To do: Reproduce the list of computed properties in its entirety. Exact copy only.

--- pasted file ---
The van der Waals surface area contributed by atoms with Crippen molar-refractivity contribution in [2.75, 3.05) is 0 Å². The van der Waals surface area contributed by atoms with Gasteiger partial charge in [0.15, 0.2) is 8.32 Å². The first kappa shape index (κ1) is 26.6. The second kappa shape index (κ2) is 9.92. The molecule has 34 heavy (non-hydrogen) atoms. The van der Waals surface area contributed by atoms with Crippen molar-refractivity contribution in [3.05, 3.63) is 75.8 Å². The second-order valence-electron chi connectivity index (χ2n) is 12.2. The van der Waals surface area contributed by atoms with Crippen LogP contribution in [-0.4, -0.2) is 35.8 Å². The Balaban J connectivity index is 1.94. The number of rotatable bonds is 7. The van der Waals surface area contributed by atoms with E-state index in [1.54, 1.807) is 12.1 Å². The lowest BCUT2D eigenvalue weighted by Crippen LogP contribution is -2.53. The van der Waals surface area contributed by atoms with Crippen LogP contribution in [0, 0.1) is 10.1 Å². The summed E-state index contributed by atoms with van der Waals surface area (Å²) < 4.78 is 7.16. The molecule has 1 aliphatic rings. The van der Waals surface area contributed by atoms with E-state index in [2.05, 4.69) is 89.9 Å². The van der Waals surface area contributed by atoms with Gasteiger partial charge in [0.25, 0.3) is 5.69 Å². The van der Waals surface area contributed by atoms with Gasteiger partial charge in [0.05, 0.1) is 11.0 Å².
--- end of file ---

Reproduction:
The van der Waals surface area contributed by atoms with Crippen molar-refractivity contribution in [2.75, 3.05) is 0 Å². The van der Waals surface area contributed by atoms with Gasteiger partial charge in [0.15, 0.2) is 8.32 Å². The first kappa shape index (κ1) is 26.6. The second kappa shape index (κ2) is 9.92. The molecule has 34 heavy (non-hydrogen) atoms. The van der Waals surface area contributed by atoms with Crippen molar-refractivity contribution in [3.05, 3.63) is 75.8 Å². The second-order valence-electron chi connectivity index (χ2n) is 12.2. The van der Waals surface area contributed by atoms with Crippen LogP contribution in [-0.4, -0.2) is 35.8 Å². The Balaban J connectivity index is 1.94. The number of rotatable bonds is 7. The van der Waals surface area contributed by atoms with E-state index in [1.54, 1.807) is 12.1 Å². The lowest BCUT2D eigenvalue weighted by Crippen LogP contribution is -2.53. The van der Waals surface area contributed by atoms with Crippen LogP contribution in [0, 0.1) is 10.1 Å². The summed E-state index contributed by atoms with van der Waals surface area (Å²) < 4.78 is 7.16. The molecule has 1 aliphatic rings. The van der Waals surface area contributed by atoms with E-state index in [2.05, 4.69) is 89.9 Å². The van der Waals surface area contributed by atoms with Gasteiger partial charge in [0.25, 0.3) is 5.69 Å². The van der Waals surface area contributed by atoms with Gasteiger partial charge in [0.05, 0.1) is 11.0 Å².